One more NBA note from this week that defies the existence of history…  Earlier this week, Boogie Cousins scored 41 points and took down 17 rebounds in a win by the Pelicans over the Grizzlies.  To read some of the effusive recounts of this game, one might think it was historic.  It was indeed a noteworthy performance by Cousins and one that should heap praise on him.  Nevertheless, here is something the reporters seem to have missed:

  1. In 1965, the Philadelphia 76ers played the Boston Celtics and in one game Wilt Chamberlain scored 44 points and had 43 rebounds – – against Bill Russell no less.
  2. In 1960, Chamberlain had a game with 58 points and 42 rebounds.
  3. In 1961, Chamberlain had a triple OT game where he scored 78 points and had 43 rebounds.

Those were “double-doubles”…

Oh, and for the record, back in the 60s, some teams played more than back-to back games.  Just a glance at the Philadelphia Warriors schedule in 1961 shows the following:

  1. 4 games in 4 nights in 4 cities from Feb 1 1961 to Feb 4 1961.
  2. 4 games in 4 nights in 4 cities from Feb 8 1961 to Feb 11 1961.
  3. Multiple stretches of 3 games in 3 nights and almost as many back-to-back games as “single games” with a day off before and after the game.

Finally, here is a note from Dwight Perry in the Seattle Times:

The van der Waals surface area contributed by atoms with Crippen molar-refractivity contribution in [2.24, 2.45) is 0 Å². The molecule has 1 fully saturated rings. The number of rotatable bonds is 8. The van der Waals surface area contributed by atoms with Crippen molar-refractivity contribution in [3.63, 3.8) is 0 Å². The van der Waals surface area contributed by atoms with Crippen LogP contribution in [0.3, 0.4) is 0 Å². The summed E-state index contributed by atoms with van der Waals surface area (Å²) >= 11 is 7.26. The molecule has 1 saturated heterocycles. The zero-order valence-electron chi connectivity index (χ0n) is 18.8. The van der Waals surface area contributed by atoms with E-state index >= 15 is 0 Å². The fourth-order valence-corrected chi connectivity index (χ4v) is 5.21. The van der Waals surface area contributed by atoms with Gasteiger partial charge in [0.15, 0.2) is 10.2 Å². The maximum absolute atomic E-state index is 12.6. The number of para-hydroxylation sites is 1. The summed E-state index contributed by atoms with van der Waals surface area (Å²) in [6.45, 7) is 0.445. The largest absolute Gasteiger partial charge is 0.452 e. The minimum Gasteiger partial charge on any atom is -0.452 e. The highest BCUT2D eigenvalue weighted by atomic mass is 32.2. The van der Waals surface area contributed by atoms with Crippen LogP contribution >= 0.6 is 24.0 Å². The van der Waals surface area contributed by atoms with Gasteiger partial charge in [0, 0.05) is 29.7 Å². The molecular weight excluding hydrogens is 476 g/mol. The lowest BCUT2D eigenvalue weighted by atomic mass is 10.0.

“The Sacramento Kings blew a 28-point lead in falling to the San Antonio Spurs on Wednesday.

“But there wasn’t a dry eye in sight when they walked into the locker room and saw the pick-me-up bouquet from the Atlanta Falcons sitting there.”

But don’t get me wrong, I love sports………



4 thoughts on “Mental Musings…”

  1. I had rotator cuff surgery three years ago after undergoing PT for several months. My therapist, who holds a PhD in PT, said there is a high correlation between pre-op therapy and successful post-op recovery. Add to that the possibility the pre-op therapy might strengthen the supraspinatus sufficiently to negate the need for surgery. Granted, I am not a 30-year old NFL QB, but my full range of motion and strength in that shoulder did not return for almost a year. And, I was over the top with my therapy regimen.

    1. Doug:

      There are positions in various sports where a rotator cuff injury might not be seriously debilitating – – say a fullback in soccer – – but in a situation where being able to throw a ball is a critical skill, I would think that I would give repair-and-rehab a higher place on my priority list.

      As I said, I hope he recovers and plays well this year. I enjoy watching Cam Newton play…

      1. It also depends on what they mean by “rotator cuff”. Are they referring to the labrum – the cartilage that surrounds the humeral head? Or are they takking about one (or more) of the rotator cuff muscles? The former would require surgery. The latter might be accomoplished through therapy.

        1. John:

          A report said he needed surgery to repair a partial tear of the rotator cuff cartilage. I assume that is what you called the labrum in your comment but I am not a surgeon by any means.